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Publication numberUS7886472 B2
Publication typeGrant
Application numberUS 11/670,273
Publication date15 Feb 2011
Filing date1 Feb 2007
Priority date31 May 2002
Also published asUS8544201, US20040055199, US20080040964, US20110126442, US20130340310
Publication number11670273, 670273, US 7886472 B2, US 7886472B2, US-B2-7886472, US7886472 B2, US7886472B2
InventorsJeffrey L. Chudwin
Original AssigneeJeffrey L. Chudwin
Export CitationBiBTeX, EndNote, RefMan
External Links: USPTO, USPTO Assignment, Espacenet
Firearm safety device and method for using same
US 7886472 B2
Abstract
Methods for disabling firearms and firearm safety devices designed to reduce the risk of accidental discharge are provided. Safety devices according to the present invention comprise a chamber-disabling component constructed of a flexible material. The chamber-disabling component is adapted to be inserted through an opening in the firearm into the firing chamber with partial retraction of the bolt.
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Claims(5)
1. A chamber disabling device for a firearm comprising:
a first extreme end, wherein no portion of the chamber disabling device extends beyond the first extreme end;
a second extreme end;
a smooth continuous external surface extending between the first and second extreme ends, wherein the first end of the chamber disabling device is positionable within a firing chamber of the firearm through a port adjacent the firing chamber and no portion of the chamber disabling device is positioned further into the firing chamber than the first extreme end, and wherein the chamber disabling device is bendable, extends toward the port, and positions the second extreme end of the chamber disabling device outside of the firing chamber;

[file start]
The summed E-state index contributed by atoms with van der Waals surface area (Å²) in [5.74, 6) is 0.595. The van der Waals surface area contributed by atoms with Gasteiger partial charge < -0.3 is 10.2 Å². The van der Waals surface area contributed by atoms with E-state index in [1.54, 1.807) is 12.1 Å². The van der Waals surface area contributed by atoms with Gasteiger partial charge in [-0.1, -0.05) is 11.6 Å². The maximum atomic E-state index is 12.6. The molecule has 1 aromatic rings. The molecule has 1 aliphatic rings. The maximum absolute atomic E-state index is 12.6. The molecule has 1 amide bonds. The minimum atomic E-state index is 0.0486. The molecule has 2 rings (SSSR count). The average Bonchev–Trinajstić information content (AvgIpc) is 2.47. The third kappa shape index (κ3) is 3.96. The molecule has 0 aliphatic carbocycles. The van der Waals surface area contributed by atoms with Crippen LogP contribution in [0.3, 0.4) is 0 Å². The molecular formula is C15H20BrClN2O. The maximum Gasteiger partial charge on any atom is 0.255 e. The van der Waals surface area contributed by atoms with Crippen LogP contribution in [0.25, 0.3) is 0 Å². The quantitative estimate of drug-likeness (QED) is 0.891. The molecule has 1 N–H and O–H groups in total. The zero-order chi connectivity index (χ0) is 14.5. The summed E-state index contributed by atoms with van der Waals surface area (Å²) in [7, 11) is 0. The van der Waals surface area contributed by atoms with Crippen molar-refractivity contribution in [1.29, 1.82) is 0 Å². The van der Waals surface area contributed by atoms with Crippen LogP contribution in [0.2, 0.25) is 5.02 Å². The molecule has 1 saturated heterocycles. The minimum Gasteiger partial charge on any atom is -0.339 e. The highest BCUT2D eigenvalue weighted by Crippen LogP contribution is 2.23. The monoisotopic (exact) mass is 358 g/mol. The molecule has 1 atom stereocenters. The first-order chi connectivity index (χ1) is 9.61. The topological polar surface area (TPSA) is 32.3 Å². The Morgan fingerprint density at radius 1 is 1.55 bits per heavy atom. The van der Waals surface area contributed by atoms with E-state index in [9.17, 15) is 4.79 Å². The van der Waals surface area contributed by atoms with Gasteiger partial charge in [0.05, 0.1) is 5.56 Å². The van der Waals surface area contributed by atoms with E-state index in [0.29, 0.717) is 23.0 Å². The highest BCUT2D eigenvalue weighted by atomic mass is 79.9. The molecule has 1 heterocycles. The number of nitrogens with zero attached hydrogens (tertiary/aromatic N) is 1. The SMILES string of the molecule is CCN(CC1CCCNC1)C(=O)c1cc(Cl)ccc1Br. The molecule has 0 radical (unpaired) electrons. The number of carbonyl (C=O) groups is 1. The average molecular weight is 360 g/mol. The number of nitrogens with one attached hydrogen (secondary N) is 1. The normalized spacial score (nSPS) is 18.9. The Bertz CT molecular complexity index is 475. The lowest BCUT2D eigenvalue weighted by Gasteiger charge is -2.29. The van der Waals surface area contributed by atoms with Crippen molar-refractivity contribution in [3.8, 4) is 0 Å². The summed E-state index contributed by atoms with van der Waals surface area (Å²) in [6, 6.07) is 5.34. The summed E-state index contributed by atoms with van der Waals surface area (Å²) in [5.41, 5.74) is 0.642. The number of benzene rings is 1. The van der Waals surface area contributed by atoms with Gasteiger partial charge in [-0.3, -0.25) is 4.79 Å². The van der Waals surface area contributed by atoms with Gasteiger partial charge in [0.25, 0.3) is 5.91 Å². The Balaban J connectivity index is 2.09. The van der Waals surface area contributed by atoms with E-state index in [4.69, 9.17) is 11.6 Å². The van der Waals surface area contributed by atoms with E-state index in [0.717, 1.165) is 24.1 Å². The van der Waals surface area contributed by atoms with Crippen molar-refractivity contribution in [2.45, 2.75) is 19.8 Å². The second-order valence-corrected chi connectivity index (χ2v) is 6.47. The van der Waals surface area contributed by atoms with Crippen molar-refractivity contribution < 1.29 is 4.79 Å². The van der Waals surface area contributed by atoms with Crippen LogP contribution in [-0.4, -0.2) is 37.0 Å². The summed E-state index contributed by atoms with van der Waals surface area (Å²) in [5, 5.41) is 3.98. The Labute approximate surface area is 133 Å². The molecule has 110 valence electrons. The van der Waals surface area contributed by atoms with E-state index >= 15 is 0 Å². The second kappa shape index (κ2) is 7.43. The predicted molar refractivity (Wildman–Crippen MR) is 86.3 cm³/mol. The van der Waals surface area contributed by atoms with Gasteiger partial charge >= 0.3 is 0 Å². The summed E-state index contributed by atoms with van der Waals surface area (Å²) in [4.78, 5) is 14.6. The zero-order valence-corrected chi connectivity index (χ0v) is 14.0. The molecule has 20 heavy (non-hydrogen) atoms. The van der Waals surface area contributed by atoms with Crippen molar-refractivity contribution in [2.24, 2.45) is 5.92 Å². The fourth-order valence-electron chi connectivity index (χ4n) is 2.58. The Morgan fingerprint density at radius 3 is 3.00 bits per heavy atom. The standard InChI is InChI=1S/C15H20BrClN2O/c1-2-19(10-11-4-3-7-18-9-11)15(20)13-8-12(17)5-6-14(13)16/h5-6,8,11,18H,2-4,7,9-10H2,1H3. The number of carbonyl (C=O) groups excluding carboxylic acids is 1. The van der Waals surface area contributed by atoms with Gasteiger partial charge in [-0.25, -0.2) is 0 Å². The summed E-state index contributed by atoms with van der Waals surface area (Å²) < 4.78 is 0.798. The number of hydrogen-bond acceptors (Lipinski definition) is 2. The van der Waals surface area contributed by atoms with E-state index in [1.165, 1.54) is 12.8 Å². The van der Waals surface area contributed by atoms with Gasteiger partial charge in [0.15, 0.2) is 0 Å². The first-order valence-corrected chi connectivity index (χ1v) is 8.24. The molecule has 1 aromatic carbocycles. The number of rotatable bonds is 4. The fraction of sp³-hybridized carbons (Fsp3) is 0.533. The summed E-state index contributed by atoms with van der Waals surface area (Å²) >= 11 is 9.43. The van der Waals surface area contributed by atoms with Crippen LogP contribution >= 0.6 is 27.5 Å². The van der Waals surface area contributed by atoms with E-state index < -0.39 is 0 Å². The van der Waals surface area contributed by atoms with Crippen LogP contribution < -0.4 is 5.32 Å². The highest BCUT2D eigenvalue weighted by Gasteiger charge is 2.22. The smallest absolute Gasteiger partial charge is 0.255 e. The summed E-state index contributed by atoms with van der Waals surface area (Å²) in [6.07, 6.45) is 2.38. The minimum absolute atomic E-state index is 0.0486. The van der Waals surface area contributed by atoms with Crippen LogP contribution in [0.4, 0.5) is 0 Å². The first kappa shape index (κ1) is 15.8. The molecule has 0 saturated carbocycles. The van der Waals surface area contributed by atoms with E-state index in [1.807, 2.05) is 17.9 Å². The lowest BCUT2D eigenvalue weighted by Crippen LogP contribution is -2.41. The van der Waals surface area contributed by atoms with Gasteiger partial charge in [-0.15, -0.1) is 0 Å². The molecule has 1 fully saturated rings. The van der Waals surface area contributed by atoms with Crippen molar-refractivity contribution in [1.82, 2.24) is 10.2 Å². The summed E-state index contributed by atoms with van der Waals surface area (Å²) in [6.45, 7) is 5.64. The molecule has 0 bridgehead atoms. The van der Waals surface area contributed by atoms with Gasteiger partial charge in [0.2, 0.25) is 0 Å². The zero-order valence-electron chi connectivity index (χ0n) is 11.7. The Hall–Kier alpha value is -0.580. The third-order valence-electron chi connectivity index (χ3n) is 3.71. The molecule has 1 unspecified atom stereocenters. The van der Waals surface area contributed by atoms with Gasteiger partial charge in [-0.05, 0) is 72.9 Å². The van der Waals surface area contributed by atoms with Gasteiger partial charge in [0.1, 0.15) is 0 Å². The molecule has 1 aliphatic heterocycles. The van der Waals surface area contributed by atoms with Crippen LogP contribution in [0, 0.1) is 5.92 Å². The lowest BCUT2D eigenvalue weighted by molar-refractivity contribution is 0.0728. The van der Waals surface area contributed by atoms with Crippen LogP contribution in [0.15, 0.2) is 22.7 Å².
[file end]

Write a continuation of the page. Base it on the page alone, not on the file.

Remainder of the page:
a ring member unitarily formed with the second extreme end of the chamber disabling device outside of the firing chamber and extending away from the firearm; and
a gun attachment member adapted to secure to the ring member and to the firearm.
2. The chamber disabling device of claim 1 wherein at least a portion of the chamber disabling device is a florescent color.
3. The chamber disabling device of claim 1, wherein the chamber disabling device is constructed of at least one of a polyurethane polymer, thermal plastic, malleable metal and rubber material.
4. The chamber disabling device of claim 1 wherein the gun attachment member is constructed of at least one of a flexible band, an elastic band and a wire twist.
5. The chamber disabling device of claim 1 wherein the gun attachment member is a florescent color.
Description
CROSS REFERENCE TO RELATED APPLICATION

This application is a continuation of U.S. patent application Ser. No. 10/448,695 filed May 30, 2003 now abandoned, which claims the priority of U.S. Provisional Application No. 60/384,697 filed May 31, 2002.

FIELD OF THE INVENTION

This invention relates generally to firearms, and more particularly to safety devices used in conjunction with firearms.

SUMMARY OF THE INVENTION

Firearm safety devices are disclosed.

In one aspect, the present invention relates to methods for disabling firearms. In one embodiment, the method comprises the steps of providing a firearm comprising a firing chamber, an opening in communication with the firing chamber and a bolt, providing a safety device comprising a chamber-disabling component constructed of a flexible material, the chamber-disabling component adapted to be inserted through the opening into the firing chamber with partial retraction of the bolt and inserting the safety device into the chamber of the firearm.